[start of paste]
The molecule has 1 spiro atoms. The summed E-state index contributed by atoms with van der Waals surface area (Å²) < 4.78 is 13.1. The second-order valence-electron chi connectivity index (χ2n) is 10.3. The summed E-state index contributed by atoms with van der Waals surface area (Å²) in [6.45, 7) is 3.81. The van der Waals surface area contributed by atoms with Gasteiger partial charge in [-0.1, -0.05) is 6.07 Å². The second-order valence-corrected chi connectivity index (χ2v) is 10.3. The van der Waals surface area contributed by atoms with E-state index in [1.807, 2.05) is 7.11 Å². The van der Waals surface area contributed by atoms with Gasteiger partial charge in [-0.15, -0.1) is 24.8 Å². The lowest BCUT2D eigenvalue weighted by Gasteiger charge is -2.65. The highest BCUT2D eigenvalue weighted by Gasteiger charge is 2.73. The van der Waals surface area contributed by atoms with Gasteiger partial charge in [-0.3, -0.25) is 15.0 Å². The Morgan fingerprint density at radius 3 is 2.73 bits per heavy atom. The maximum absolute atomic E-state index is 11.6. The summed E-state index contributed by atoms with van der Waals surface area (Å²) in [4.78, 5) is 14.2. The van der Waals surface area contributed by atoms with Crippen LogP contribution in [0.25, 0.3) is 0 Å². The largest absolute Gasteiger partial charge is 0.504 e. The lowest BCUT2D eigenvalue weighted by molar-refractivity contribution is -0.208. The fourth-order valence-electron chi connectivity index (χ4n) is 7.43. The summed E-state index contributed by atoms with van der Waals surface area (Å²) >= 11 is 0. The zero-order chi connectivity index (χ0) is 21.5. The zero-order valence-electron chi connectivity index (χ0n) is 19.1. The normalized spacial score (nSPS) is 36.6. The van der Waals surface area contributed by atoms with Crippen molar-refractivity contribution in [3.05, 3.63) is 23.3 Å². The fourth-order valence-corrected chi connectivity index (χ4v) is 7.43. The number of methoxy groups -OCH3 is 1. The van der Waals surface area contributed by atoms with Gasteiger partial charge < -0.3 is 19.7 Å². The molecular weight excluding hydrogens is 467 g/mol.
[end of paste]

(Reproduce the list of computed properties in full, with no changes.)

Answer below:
The molecule has 1 spiro atoms. The summed E-state index contributed by atoms with van der Waals surface area (Å²) < 4.78 is 13.1. The second-order valence-electron chi connectivity index (χ2n) is 10.3. The summed E-state index contributed by atoms with van der Waals surface area (Å²) in [6.45, 7) is 3.81. The van der Waals surface area contributed by atoms with Gasteiger partial charge in [-0.1, -0.05) is 6.07 Å². The second-order valence-corrected chi connectivity index (χ2v) is 10.3. The van der Waals surface area contributed by atoms with E-state index in [1.807, 2.05) is 7.11 Å². The van der Waals surface area contributed by atoms with Gasteiger partial charge in [-0.15, -0.1) is 24.8 Å². The lowest BCUT2D eigenvalue weighted by Gasteiger charge is -2.65. The highest BCUT2D eigenvalue weighted by Gasteiger charge is 2.73. The van der Waals surface area contributed by atoms with Gasteiger partial charge in [-0.3, -0.25) is 15.0 Å². The Morgan fingerprint density at radius 3 is 2.73 bits per heavy atom. The maximum absolute atomic E-state index is 11.6. The summed E-state index contributed by atoms with van der Waals surface area (Å²) in [4.78, 5) is 14.2. The van der Waals surface area contributed by atoms with Crippen LogP contribution in [0.25, 0.3) is 0 Å². The largest absolute Gasteiger partial charge is 0.504 e. The lowest BCUT2D eigenvalue weighted by molar-refractivity contribution is -0.208. The fourth-order valence-electron chi connectivity index (χ4n) is 7.43. The summed E-state index contributed by atoms with van der Waals surface area (Å²) >= 11 is 0. The zero-order chi connectivity index (χ0) is 21.5. The zero-order valence-electron chi connectivity index (χ0n) is 19.1. The normalized spacial score (nSPS) is 36.6. The van der Waals surface area contributed by atoms with Crippen molar-refractivity contribution in [3.05, 3.63) is 23.3 Å². The fourth-order valence-corrected chi connectivity index (χ4v) is 7.43. The number of methoxy groups -OCH3 is 1. The van der Waals surface area contributed by atoms with Gasteiger partial charge < -0.3 is 19.7 Å². The molecular weight excluding hydrogens is 467 g/mol.